Congress Proposes to Fix Restitution for Child Pornography Victims, July 25, 2014
This is a follow up to the May 14, 2014 post when I first found the text to proposed legislation SB2301: “The Amy and Vicky Child Pornography Victim Restitution Improvement Act of 2014” submitted in Response to the U.S. Supreme Court’s Ruling in Paroline v. United States.
I’ve been mulling this bill over for over 2 weeks; I’ve also been checking other “reform” websites and not one has posted about SB2301 as if it doesn’t exist.
SB2301’s goal is to amend section 2259 of title 18, United States Code. Proponents state that child pornography victims are especially in need of restitution to help put their lives back together and that the victim’s lifetime of losses include:
1. medical services relating to physical, psychiatric, or psychological care;
In simple bullet points, this is what SB2301 would do:
I. If a victim was harmed by a single defendant, the defendant must pay full restitution for all her losses
II. If a victim was harmed by multiple individuals, including those not yet identified, a judge can impose restitution on an individual defendant in two ways depending on the circumstances of the case the defendant must pay “the full amount of the victim’s losses” or, if less than the full amount,
v $250,000 for production
v $150,000 for distribution
v $25,000 for possession
Federal law already provides a mechanism for creating a restitution payment schedule.
Multiple defendants who have harmed the same victim and have paid at least those minimum amounts may sue each other to spread the restitution cost (the Supreme Court said in Paroline that this is important)
So why should we care about this proposal?
Well because we know that the U.S. Government has not taken the lead in blocking child pornography from the Internet like Europe has but actually baits U.S. citizens with existing sites and on-line stings. We also know that possession of child pornography carries prison sentences as high or higher than that of production of child pornography.
If the U.S. Government went after the websites and the producers of the Child Pornography then there would be no viewers/customers, no industry at all. But they don’t! Our Government continues to go after the viewers/customers because there are more “possessors” and “distributors” than there are abusers/ “producers”.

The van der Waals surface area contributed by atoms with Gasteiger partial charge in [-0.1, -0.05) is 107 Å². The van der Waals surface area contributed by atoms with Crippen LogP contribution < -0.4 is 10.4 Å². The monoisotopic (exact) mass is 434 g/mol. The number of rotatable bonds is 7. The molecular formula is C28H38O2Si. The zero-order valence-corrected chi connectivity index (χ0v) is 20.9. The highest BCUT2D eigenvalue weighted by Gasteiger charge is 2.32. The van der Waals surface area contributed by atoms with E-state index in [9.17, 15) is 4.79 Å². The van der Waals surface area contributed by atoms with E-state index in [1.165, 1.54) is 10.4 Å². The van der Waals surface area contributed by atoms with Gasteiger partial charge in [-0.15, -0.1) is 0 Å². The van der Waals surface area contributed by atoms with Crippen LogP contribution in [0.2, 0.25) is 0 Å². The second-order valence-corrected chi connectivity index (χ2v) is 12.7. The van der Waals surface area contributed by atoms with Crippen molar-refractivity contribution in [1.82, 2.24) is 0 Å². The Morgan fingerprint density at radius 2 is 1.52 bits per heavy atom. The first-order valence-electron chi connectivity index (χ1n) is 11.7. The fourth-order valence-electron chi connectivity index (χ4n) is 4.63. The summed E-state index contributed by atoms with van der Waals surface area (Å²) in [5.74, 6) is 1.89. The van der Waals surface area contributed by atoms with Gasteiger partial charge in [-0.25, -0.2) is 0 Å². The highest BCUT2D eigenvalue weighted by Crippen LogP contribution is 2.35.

There is a lot of money at stake in the prosecution, incarceration, restitution, probation, therapy and monitoring of those who possess child pornography. Federal grants, State grants, Annual Budgets, Civil Restitution, Seizure of Personal Property, Prison bed quotas, local communities depending on prison jobs, Therapy Providers, Polygraph Examiners, Probation Officers, Halfway Houses, GPS Fees, Dept. of Social Services, VSP Sex Offender Compliance Officers and the list goes on and on. C.P Possessors are the “cash cows” and keeps the money flowing for all these departments and programs.
I agree with restitution from the person or persons who produce the child pornography, they are the ones who had contact and abused the victim. They are the reason the image(s) exist in the first place. IF the amount of the restitution is not so excessive that it leaves the convicted persons family destitute, dependent on social services, without a pension or homeless. The spouse, children or parents of the person convicted should not be left with a financial burden simply because they are related.
As an RSO or the loved one of an RSO you know how difficult it is to secure employment and housing to provide not only for yourself but your family. That Small Business Loans, HUD Housing and Veterans Benefits are all resources no longer available to you. AND when HR2642 was signed by the President on February 7, 2014 you lost the ability to apply for Food Stamps (if your conviction is 2014 or later).
There must be a balance when it comes to Federal restitution laws/amounts and telling the offenders to sue each other to spread the costs more evenly across them, is NOT a balance, a solution or justice.
As for financial restitution from someone who viewed/possessed or distributed (emailed) an image or images when they’ve never had contact with the child in the image or never profited from selling the image(s), I 100% oppose the current law and this proposal assigning specific dollar values.
Perhaps if folks questioned and opposed the original law as it was making its way through the process a better law would have been conceived years ago that was directed specifically at those who produce the image and abuse the children then we wouldn’t have this run-away train sweeping up everyone and treating them all the same. But no one stood up and asked questions, they all hopped on the bandwagon against predators, perverts and pedophiles.
I initially considered making this post an action item against SB2301 but then I decided against it as there is a zero chance any lawmaker will vote against this bill.
The band-wagon effect will win again.
We have to pick our battles and while restitution from viewers and possessors of child pornography is vengeful, misdirected, encourages victim’s to become career deadbeats who are allowed to sue a bottomless pit (tens of thousands of people) for decades and it undermines any successful reentry into society for those who are released from prison and told to become productive citizens, it’s here to stay.